The man chosen by the zaibatsu to guide Oji though this period of large growth was Ginjiro Fujihara. A strong proponent of all types of Japanese expansionism, Fujihara boasted in one of his books that Japan's enterprising traders would go to all points on the globe, no matter how intimidating the climate in an effort to sell Japanese goods and promote Japanese business interests. Fujihara also believed that the country's strong leanings toward military imperialism was good for Japan, in general, and Oji's business, specifically. He felt that investing in the nation's military power would result in Japan's industrial producers having more power in the international marketplace.
1930s and World War II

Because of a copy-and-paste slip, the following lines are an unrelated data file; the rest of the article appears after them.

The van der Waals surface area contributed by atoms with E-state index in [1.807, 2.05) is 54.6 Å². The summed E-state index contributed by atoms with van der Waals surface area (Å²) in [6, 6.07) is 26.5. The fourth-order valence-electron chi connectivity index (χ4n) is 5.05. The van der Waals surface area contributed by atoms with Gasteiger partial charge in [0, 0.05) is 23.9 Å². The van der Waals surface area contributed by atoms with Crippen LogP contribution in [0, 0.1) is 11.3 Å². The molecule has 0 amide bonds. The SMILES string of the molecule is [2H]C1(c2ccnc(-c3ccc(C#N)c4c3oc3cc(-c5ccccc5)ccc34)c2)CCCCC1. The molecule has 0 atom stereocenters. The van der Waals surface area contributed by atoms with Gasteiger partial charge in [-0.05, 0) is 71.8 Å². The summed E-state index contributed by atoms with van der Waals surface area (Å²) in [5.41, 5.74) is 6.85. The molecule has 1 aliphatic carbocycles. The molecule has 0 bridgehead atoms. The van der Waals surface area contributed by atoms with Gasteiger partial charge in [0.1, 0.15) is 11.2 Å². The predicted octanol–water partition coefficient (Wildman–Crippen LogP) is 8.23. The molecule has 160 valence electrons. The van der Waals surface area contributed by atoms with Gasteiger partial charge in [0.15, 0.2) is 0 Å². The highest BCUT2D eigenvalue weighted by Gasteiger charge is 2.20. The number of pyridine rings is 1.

In 1933, in the midst of a period of rapid industrial growth, the company merged with Japan's two other paper producing giants, Fuji Paper and Karafuto Industry. The new coalition created a company that supplied Japan with 78 percent of its paper needs. Japan established a puppet government in Manchuria in 1932, and in 1937 invaded China. Despite its isolating effect, war, it seemed, was good for business. During this time, Fujihara became one of the leaders of Japan's heavily industrialized, and militarized, economy as a result of his successes in running Oji. While still in control of the company, he was appointed director of the Industrial Equipment Management Control Association, a control corporation whose sole purpose was to remove obstacles to growth in the Japanese economy and to foster the establishment of new business enterprises.